IOWA CITY, Iowa — Sixth-year defensive tackle Noah Shannon will not attend Big Ten media days next week because of his involvement in the ongoing sports gambling investigation, Iowa’s athletics department announced Wednesday.
Shannon, a two-year starter and an honorable mention All-Big Ten honoree in 2022, was one of three Hawkeyes slated to attend next week’s event in Indianapolis. Linebacker Jay Higgins, an Indianapolis native, will replace Shannon.
“Being selected to represent the Iowa Hawkeye football team at Big Ten Media Day is a tremendous honor and privilege,” Shannon said in a statement. “I am grateful for the opportunity. However, given the circumstances I told Coach Ferentz it would best for him to select another player. Since the NCAA review is not yet complete, I don’t feel it is right for me to represent the team.”
“Noah’s decision to share this information and suggest that another player take his place is reflective of his character,” Ferentz said. “Noah is a committed and dedicated teammate, and this is a fine example of him always wanting to put the team first.”
What’s the latest for Iowa, Iowa State?
Shannon was one of 26 Iowa players (and 15 Iowa State athletes) implicated in a sports gambling probe conducted by the Iowa Department of Criminal Investigation. The schools were made aware of the situation on May 2, and the athletes were withheld from competition pending NCAA clearance. It impacts Iowa athletes in football, wrestling, baseball, men’s basketball and track, and Iowa State athletes in football, wrestling and track.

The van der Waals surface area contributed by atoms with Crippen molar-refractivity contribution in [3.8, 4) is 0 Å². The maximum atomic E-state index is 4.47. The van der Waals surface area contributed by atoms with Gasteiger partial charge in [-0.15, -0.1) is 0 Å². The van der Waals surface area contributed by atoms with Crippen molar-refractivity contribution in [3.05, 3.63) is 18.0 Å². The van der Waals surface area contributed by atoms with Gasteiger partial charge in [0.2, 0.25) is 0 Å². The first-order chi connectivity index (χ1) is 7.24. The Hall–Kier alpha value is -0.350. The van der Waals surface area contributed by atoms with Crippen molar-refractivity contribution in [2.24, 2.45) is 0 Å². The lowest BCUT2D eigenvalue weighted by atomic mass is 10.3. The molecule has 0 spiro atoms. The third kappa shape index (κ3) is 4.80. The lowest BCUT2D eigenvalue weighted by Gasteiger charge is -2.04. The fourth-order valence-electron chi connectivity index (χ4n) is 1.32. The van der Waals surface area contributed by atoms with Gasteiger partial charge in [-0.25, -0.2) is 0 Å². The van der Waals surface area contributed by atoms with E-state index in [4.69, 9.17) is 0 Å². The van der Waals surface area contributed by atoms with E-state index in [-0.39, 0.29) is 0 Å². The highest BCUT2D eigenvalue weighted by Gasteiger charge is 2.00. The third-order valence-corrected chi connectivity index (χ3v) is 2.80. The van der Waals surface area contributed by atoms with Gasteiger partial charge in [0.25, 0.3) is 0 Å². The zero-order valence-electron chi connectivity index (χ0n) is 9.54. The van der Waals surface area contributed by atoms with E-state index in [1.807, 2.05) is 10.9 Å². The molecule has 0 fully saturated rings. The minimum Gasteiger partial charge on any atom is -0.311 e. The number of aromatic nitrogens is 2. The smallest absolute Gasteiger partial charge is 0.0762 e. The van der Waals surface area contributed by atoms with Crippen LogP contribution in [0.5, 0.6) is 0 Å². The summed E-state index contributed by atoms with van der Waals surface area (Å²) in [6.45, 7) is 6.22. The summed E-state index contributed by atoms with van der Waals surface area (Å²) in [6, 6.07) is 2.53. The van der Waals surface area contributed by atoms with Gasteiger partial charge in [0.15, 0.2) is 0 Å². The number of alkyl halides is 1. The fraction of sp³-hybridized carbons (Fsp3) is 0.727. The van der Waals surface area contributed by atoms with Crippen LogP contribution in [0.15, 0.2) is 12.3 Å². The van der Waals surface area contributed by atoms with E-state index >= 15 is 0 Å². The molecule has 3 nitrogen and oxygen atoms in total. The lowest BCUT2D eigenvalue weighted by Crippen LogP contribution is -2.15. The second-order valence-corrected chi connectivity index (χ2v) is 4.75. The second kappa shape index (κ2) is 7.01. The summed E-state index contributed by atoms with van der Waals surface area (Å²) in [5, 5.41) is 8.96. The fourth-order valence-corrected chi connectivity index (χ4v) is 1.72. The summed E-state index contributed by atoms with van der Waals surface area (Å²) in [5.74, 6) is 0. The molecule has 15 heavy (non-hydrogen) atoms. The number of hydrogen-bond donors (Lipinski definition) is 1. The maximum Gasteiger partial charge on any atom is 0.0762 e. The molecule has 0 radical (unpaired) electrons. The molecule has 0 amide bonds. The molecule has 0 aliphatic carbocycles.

The situation remains under NCAA and DCI investigation.
“Hopefully, you get a little bit more clarity as we get a little bit closer, but I think you take the information that you have by the time you get to that point of the season and then you continue to put the team in the best situation to move itself forward,” Iowa State coach Matt Campbell said last week at Big 12 media days.
What are the penalties?
The NCAA provided revised guidelines regarding penalties last month. Athletes are not allowed to wager on sports the NCAA sanctions, such as basketball, baseball or football. Athletes who bet on their own games or on other sports at their schools will face permanent NCAA ineligibility.
The penalties for gambling on NCAA-sponsored sports are based on the amount of money wagered. They include:
- $200 or less: education.
- $201-$500: loss of 10 percent eligibility of a season.
- $501-$800: loss of 20 percent eligibility of a season.
- Greater than $800: loss of at least 30 percent eligibility of a season.
(Photo: Mark J. Rebilas / USA Today)